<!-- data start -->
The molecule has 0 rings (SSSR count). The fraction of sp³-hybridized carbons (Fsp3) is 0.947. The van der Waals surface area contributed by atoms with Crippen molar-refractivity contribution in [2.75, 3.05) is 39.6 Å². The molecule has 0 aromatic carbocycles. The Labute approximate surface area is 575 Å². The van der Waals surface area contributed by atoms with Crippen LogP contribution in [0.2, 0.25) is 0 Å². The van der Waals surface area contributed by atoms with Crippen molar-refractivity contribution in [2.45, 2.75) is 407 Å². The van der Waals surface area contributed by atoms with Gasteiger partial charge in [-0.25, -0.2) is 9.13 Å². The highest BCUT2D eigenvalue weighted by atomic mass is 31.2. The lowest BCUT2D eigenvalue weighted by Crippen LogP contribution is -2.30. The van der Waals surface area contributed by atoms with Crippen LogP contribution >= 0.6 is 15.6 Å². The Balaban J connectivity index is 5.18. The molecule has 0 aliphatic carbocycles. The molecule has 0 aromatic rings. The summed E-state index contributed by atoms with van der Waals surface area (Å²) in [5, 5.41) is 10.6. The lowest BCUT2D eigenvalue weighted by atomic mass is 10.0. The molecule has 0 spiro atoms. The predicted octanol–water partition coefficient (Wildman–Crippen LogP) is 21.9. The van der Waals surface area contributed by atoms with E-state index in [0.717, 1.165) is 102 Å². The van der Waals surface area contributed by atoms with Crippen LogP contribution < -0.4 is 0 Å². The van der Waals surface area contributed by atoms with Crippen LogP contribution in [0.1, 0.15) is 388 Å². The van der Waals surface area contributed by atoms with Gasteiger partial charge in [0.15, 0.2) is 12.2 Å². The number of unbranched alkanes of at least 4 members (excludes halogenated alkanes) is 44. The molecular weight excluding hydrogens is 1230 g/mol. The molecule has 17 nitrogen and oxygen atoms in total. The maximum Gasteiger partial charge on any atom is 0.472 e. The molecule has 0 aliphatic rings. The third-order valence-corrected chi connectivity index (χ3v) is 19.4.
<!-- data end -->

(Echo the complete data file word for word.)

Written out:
The molecule has 0 rings (SSSR count). The fraction of sp³-hybridized carbons (Fsp3) is 0.947. The van der Waals surface area contributed by atoms with Crippen molar-refractivity contribution in [2.75, 3.05) is 39.6 Å². The molecule has 0 aromatic carbocycles. The Labute approximate surface area is 575 Å². The van der Waals surface area contributed by atoms with Crippen LogP contribution in [0.2, 0.25) is 0 Å². The van der Waals surface area contributed by atoms with Crippen molar-refractivity contribution in [2.45, 2.75) is 407 Å². The van der Waals surface area contributed by atoms with Gasteiger partial charge in [-0.25, -0.2) is 9.13 Å². The highest BCUT2D eigenvalue weighted by atomic mass is 31.2. The lowest BCUT2D eigenvalue weighted by Crippen LogP contribution is -2.30. The van der Waals surface area contributed by atoms with Crippen LogP contribution >= 0.6 is 15.6 Å². The Balaban J connectivity index is 5.18. The molecule has 0 aliphatic carbocycles. The molecule has 0 aromatic rings. The summed E-state index contributed by atoms with van der Waals surface area (Å²) in [5, 5.41) is 10.6. The lowest BCUT2D eigenvalue weighted by atomic mass is 10.0. The molecule has 0 spiro atoms. The predicted octanol–water partition coefficient (Wildman–Crippen LogP) is 21.9. The van der Waals surface area contributed by atoms with E-state index in [0.717, 1.165) is 102 Å². The van der Waals surface area contributed by atoms with Crippen LogP contribution < -0.4 is 0 Å². The van der Waals surface area contributed by atoms with Crippen LogP contribution in [0.1, 0.15) is 388 Å². The van der Waals surface area contributed by atoms with Gasteiger partial charge in [0.15, 0.2) is 12.2 Å². The number of unbranched alkanes of at least 4 members (excludes halogenated alkanes) is 44. The molecular weight excluding hydrogens is 1230 g/mol. The molecule has 17 nitrogen and oxygen atoms in total. The maximum Gasteiger partial charge on any atom is 0.472 e. The molecule has 0 aliphatic rings. The third-order valence-corrected chi connectivity index (χ3v) is 19.4.